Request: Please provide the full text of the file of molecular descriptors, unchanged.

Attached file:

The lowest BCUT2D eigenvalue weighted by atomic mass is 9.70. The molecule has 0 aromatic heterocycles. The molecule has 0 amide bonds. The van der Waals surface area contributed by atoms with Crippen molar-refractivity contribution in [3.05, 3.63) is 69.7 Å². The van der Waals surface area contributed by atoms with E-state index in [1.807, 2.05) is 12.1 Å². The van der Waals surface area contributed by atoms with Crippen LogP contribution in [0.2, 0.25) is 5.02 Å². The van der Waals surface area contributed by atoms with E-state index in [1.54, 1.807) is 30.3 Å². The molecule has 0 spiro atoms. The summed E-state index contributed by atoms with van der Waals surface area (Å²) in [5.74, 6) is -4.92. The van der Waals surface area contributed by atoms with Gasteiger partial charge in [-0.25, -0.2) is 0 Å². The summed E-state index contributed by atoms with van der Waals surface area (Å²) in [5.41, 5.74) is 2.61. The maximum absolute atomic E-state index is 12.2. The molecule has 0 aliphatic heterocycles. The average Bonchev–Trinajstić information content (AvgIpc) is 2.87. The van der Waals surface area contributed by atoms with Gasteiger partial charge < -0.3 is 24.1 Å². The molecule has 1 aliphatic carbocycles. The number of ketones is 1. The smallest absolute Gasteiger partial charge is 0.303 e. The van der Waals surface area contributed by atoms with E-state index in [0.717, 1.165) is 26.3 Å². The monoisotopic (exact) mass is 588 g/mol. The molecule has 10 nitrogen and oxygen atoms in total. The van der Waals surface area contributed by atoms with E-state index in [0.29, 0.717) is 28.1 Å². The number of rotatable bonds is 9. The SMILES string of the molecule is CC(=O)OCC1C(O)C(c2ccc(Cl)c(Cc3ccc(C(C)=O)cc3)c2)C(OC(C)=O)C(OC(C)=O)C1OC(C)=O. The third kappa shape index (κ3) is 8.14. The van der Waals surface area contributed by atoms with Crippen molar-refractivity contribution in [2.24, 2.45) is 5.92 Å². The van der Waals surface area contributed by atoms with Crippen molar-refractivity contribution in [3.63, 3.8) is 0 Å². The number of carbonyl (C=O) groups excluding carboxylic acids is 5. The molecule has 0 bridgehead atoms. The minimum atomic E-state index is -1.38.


The lowest BCUT2D eigenvalue weighted by atomic mass is 9.70. The molecule has 0 aromatic heterocycles. The molecule has 0 amide bonds. The van der Waals surface area contributed by atoms with Crippen molar-refractivity contribution in [3.05, 3.63) is 69.7 Å². The van der Waals surface area contributed by atoms with E-state index in [1.807, 2.05) is 12.1 Å². The van der Waals surface area contributed by atoms with Crippen LogP contribution in [0.2, 0.25) is 5.02 Å². The van der Waals surface area contributed by atoms with E-state index in [1.54, 1.807) is 30.3 Å². The molecule has 0 spiro atoms. The summed E-state index contributed by atoms with van der Waals surface area (Å²) in [5.74, 6) is -4.92. The van der Waals surface area contributed by atoms with Gasteiger partial charge in [-0.25, -0.2) is 0 Å². The summed E-state index contributed by atoms with van der Waals surface area (Å²) in [5.41, 5.74) is 2.61. The maximum absolute atomic E-state index is 12.2. The molecule has 0 aliphatic heterocycles. The average Bonchev–Trinajstić information content (AvgIpc) is 2.87. The van der Waals surface area contributed by atoms with Gasteiger partial charge < -0.3 is 24.1 Å². The molecule has 1 aliphatic carbocycles. The number of ketones is 1. The smallest absolute Gasteiger partial charge is 0.303 e. The van der Waals surface area contributed by atoms with E-state index in [0.717, 1.165) is 26.3 Å². The monoisotopic (exact) mass is 588 g/mol. The molecule has 10 nitrogen and oxygen atoms in total. The van der Waals surface area contributed by atoms with E-state index in [0.29, 0.717) is 28.1 Å². The number of rotatable bonds is 9. The SMILES string of the molecule is CC(=O)OCC1C(O)C(c2ccc(Cl)c(Cc3ccc(C(C)=O)cc3)c2)C(OC(C)=O)C(OC(C)=O)C1OC(C)=O. The third kappa shape index (κ3) is 8.14. The van der Waals surface area contributed by atoms with Crippen molar-refractivity contribution in [2.24, 2.45) is 5.92 Å². The van der Waals surface area contributed by atoms with Crippen molar-refractivity contribution in [3.63, 3.8) is 0 Å². The number of carbonyl (C=O) groups excluding carboxylic acids is 5. The molecule has 0 bridgehead atoms. The minimum atomic E-state index is -1.38.